Taking a proactive approach to maintenance can keep your fleet roadworthy and reduce the risk of an intervention from the FMCSA.

Reducing liability and insurance costs

Carriers with poor CSA points are more likely to face higher insurance premiums. This is because insurance companies view carriers with poor scores as higher risk and more likely to generate liability claims.

Higher insurance premiums can cut into your profits and make it difficult to compete. Managing your CSA scores can help mitigate unsafe driving and other underlying factors that may lead to liability claims, saving your company money in the long run.

Attracting and retaining customers

In a highly competitive industry, having poor CSA scores can make it difficult to secure contracts and customers. Shippers and brokers may be hesitant to work with carriers that have a history of safety or compliance issues. Additionally, carriers with poor scores may be excluded from certain types of freight, which can limit your revenue potential.

Having strong CSA scores can help you stand out in a crowded marketplace. You can differentiate your carrier and bring in more business by highlighting your safety and compliance record.

Reducing the risk of audits and investigations

Carriers with poor CSA scores are more likely to face audits and investigations from the FMCSA. These actions can be time-consuming and costly and may result in huge penalties or even revocation of your operating authority.

Additionally, carriers with poor scores may be subject to more frequent inspections and roadside checks, which can disrupt your operations and lead to further delays.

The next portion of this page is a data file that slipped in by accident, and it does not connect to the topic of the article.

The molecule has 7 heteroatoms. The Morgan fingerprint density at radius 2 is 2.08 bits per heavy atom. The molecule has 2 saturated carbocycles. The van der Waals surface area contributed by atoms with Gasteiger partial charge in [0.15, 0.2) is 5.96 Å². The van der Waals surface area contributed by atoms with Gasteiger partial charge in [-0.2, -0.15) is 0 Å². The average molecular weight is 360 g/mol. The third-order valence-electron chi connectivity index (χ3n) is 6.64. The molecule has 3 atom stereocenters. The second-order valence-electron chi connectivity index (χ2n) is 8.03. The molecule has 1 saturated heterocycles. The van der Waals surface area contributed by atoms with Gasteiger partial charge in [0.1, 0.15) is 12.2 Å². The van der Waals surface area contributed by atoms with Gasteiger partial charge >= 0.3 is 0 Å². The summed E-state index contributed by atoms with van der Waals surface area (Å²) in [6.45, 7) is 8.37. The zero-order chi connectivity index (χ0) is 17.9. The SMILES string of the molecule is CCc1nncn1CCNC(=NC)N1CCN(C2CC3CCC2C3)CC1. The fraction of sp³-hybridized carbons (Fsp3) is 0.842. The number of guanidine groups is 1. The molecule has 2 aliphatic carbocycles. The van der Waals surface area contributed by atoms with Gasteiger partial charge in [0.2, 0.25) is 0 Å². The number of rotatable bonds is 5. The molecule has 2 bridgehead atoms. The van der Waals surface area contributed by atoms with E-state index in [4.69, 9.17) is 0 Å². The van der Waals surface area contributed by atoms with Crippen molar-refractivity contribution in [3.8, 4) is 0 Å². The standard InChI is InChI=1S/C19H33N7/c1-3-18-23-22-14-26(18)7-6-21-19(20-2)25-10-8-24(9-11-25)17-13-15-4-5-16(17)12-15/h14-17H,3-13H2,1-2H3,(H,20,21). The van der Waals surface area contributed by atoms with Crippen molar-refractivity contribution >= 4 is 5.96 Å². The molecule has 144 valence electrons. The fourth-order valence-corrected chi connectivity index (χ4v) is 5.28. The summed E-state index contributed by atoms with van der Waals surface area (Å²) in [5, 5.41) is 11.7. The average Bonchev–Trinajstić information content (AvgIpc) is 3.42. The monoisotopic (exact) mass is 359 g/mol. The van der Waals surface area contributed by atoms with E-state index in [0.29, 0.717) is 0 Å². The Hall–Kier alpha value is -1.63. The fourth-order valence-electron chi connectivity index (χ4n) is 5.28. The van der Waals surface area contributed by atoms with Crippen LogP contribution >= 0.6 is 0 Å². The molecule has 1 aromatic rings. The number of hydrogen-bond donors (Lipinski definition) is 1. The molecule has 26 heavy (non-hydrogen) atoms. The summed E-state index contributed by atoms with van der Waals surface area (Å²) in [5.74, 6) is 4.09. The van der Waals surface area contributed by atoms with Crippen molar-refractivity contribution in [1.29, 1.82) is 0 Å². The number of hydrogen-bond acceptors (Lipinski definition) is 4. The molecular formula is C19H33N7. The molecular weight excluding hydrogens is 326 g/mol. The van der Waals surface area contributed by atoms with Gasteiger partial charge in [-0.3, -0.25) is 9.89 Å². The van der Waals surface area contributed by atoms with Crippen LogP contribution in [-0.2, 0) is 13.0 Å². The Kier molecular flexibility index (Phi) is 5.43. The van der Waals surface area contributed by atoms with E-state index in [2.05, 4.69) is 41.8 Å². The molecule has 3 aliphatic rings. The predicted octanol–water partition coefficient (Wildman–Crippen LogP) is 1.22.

What’s a good CSA score?

There’s no official consensus on what constitutes a “good” CSA score. However, there are intervention thresholds that will cause FMCSA to take action if you exceed them.

For example, if you’re a general carrier that doesn’t carry passengers or hazardous materials (HM), the FMCSA will intervene if your CSA rating in the Unsafe Driving, Crash Indicator, and HOS Compliance categories exceeds 65%.

Here are the intervention thresholds for different categories for three types of carriers:

FMCSA intervention thresholds based on BASIC percentiles

(Image Source)

If your carrier approaches these thresholds, the FMCSA may intervene and send a warning letter to bring attention to certain safety and compliance issues. Failure to improve your score will prompt an investigation, so it’s important to stay well below these thresholds.

How to Improve Your CSA Scores

It’s best to take a proactive approach here, meaning you should take steps to prevent incidents before they can impact your CSA score.

Here are a few ways you can improve your CSA score.

1. Pre-screen drivers before you hire them

Given the current driver shortage, it may be tempting to skip background checks and jump straight into onboarding. However, not vetting potential drivers can cause more damage to your carrier in the long run. The good news is that pre-screening drivers isn’t a costly or lengthy process.

The FMCSA’s Pre-Employment Screening Program (PSP) has helped carriers lower their crash rates by 8% — a BASIC category with high point violations. PSP allows you to request a driver’s five-year crash and three-year roadside inspection history. It includes information like HOS violations, DOT-recordable crashes, and moving violations.

There’s a $10 fee for each report (plus an annual fee for the service), but it’s a small price to pay if it means putting more qualified drivers in your trucks.

2. Conduct regular safety audits

Conducting regular safety audits can help you identify potential issues so you can take corrective action before they escalate.

Conducting a safety audit for a fleet

When conducting safety audits, it's important to involve all members of your team, including drivers and maintenance staff. This ensures that everyone is aware of potential hazards and can work together to address them.